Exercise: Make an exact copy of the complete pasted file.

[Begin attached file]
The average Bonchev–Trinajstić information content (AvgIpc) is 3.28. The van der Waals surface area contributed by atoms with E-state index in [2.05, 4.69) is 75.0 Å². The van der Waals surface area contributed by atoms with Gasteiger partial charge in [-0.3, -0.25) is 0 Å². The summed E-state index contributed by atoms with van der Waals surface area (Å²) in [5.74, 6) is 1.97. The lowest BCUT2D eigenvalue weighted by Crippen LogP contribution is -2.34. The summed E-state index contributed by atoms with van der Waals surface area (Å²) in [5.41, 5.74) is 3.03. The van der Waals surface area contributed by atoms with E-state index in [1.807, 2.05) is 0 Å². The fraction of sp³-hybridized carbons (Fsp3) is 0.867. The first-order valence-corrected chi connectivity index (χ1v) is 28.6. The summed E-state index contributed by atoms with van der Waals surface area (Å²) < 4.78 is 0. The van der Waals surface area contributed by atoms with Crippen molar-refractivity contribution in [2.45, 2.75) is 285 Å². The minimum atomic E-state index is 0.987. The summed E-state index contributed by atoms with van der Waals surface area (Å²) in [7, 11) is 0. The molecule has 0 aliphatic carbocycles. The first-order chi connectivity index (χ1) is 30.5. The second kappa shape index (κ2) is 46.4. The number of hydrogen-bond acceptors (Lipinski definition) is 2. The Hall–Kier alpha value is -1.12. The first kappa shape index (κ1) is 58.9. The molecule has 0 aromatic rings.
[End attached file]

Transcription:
The average Bonchev–Trinajstić information content (AvgIpc) is 3.28. The van der Waals surface area contributed by atoms with E-state index in [2.05, 4.69) is 75.0 Å². The van der Waals surface area contributed by atoms with Gasteiger partial charge in [-0.3, -0.25) is 0 Å². The summed E-state index contributed by atoms with van der Waals surface area (Å²) in [5.74, 6) is 1.97. The lowest BCUT2D eigenvalue weighted by Crippen LogP contribution is -2.34. The summed E-state index contributed by atoms with van der Waals surface area (Å²) in [5.41, 5.74) is 3.03. The van der Waals surface area contributed by atoms with E-state index in [1.807, 2.05) is 0 Å². The fraction of sp³-hybridized carbons (Fsp3) is 0.867. The first-order valence-corrected chi connectivity index (χ1v) is 28.6. The summed E-state index contributed by atoms with van der Waals surface area (Å²) < 4.78 is 0. The van der Waals surface area contributed by atoms with Crippen molar-refractivity contribution in [2.45, 2.75) is 285 Å². The minimum atomic E-state index is 0.987. The summed E-state index contributed by atoms with van der Waals surface area (Å²) in [7, 11) is 0. The molecule has 0 aliphatic carbocycles. The first-order chi connectivity index (χ1) is 30.5. The second kappa shape index (κ2) is 46.4. The number of hydrogen-bond acceptors (Lipinski definition) is 2. The Hall–Kier alpha value is -1.12. The first kappa shape index (κ1) is 58.9. The molecule has 0 aromatic rings.